[cap-talk] capability copy and capability map
erights at gmail.com
Wed Oct 25 16:30:53 CDT 2006
On 10/25/06, Marcus Brinkmann <marcus.brinkmann at ruhr-uni-bochum.de> wrote:
> Well, first you would need to convince the L4 group to include the
> discrim or eq? ability. I think that their rejection of that ability
> is crumbling, but so far it is not part of their published designs.
> In private discussions with various members of the L4 group in
> Dresden, eq? was acknowledged to be a useful operation to have.
> (However, in past discussions there has been considerable difference
> in specific implementations with regards to which capabilities can be
> compared and how efficient such comparisons are).
This question is indeed tricky. As recounted at
have spent years on each side of this argument without a sense of
having arrived at a definitive answer, or really even of having fully
understood the question. Also, as you raise below, even if one accepts
the need for some kind of primitive equality primitive, there is still
plenty of room for arguing about what its precise semantics should be.
As of the time I wrote those pages, perhaps 8 years ago now, I have
arrived at some tentative answers to the questions that I consider
adequate and have used successfully since then. I recount here some of
these tentative answers.
In a pure objcap system without EQ or rights amplification, when Bob
gets from Alice a reference to Carol, Bob's ability to validly trust
that Carol has particular properties is bounded by Bob's trust in
Alice. (If Alice is Bob's client passing Carol as an argument, then
Bob's trust in Carol is bounded by Bob's trust of his clients.) In
this way, the dynamic acquisition of new caps at runtime results only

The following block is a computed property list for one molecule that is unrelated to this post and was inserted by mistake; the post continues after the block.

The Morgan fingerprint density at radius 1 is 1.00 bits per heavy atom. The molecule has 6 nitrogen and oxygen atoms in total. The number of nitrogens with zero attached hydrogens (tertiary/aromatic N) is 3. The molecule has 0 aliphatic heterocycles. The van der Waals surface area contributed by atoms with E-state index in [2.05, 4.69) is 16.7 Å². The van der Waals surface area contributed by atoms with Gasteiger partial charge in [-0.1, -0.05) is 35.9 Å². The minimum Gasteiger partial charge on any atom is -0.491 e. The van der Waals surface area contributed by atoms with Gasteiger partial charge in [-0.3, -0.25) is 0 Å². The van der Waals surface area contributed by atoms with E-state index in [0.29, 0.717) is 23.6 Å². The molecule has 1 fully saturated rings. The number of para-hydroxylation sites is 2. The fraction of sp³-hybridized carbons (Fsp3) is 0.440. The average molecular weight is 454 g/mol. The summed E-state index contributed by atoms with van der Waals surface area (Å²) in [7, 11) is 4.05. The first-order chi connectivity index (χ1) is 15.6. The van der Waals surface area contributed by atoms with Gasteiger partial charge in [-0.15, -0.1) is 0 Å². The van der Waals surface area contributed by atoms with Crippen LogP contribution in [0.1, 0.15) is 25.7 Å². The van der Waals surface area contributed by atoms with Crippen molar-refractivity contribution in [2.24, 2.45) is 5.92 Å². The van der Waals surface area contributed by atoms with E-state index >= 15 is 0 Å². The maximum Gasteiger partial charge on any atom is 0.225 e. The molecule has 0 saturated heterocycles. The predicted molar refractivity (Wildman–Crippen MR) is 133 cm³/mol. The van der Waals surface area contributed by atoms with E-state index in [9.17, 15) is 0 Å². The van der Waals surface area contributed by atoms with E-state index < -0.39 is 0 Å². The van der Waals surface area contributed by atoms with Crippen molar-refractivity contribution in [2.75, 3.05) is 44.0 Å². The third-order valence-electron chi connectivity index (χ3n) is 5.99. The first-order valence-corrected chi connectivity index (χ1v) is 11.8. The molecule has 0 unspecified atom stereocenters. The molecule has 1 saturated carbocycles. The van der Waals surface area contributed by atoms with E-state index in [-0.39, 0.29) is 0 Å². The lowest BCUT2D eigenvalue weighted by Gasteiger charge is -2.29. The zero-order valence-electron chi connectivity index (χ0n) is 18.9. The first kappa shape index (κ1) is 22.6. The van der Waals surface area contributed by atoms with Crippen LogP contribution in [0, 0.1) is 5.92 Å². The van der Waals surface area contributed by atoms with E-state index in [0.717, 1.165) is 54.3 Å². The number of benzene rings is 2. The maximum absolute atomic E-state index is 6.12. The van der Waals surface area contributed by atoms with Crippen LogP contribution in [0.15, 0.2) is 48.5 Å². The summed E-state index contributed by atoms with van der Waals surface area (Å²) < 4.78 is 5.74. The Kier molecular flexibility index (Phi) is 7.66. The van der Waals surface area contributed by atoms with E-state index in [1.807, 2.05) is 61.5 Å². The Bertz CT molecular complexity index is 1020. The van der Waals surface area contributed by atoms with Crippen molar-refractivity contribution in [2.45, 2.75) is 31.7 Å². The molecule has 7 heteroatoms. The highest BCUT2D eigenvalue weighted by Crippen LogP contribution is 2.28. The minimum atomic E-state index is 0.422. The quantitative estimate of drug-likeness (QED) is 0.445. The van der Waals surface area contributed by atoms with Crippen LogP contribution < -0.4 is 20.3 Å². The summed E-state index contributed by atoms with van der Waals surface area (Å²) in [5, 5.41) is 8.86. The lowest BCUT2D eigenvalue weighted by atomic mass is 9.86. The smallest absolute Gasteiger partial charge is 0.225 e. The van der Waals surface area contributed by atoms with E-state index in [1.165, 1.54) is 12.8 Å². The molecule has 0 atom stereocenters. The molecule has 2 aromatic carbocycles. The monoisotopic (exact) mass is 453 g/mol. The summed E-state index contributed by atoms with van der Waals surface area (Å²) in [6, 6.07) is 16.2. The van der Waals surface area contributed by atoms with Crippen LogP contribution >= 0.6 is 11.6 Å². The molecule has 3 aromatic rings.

in monotonic non-decreasing trust along the chains of acquisition
starting from one's initial endowment. To Bob, Carol is only
*according to Alice*.
In the grant matcher scenario, when Bob detects that he gets the same
Carol from both Alice and Dana, then Bob can validly trust that this
Carol has the union of the properties that he attributes to Carol as a
result of the Alice introduction and from the Dana introduction. Where
these properties are in common but the issue is the sense in which Bob
trusts that Carol has these properties, this trust is now bounded by
the union of Bob's trust in Alice and in Dana. By Bob's use of
equality, the two introduction *corroborate* these properties.
> Should the eq? operation yield true when comparing a wrapper and the
> wrapped object?
I would like to start by rephrasing your question. Please let's
reserve "eq" for an equality question which will only yield true when
the two arguments are semantically indistinguishable. If u is the
underlying object and w1 and w2 are two wrappers of it, then
eq(u,w1) == false
eq(w1,w2) == false
eq(w1,w1) == true
eq(u,u) == true
One can also imagine coarser-grain equality primitives such as the one
you propose, which answers in terms of larger equivalence classes. We
then need to figure out which we need, which we shouldn't have, and
which can easily be expressed in terms of the others. If we need
several, it's more plausible that the finer grain primitives can be
used to express the coarser grain ones than vice versa.
My sense, offered for now without further justification:
We should have eq. We should not have a built in primitive that
ignores wrapper distinctions. But a wrapped object can export a
service that, if it wishes, will vouch for its own wrappers as
belonging to it.
> If wrapping is understood to be used for revocable delegation, I think
> that "yes" would be a reasonable answer to that question. However,
> one can also make a reasonable argument against is. But then the
> delegation is not transparent anymore.
If the delegations as separately revocable, then they represent distinct rights.
Text by me above is hereby placed in the public domain
More information about the cap-talk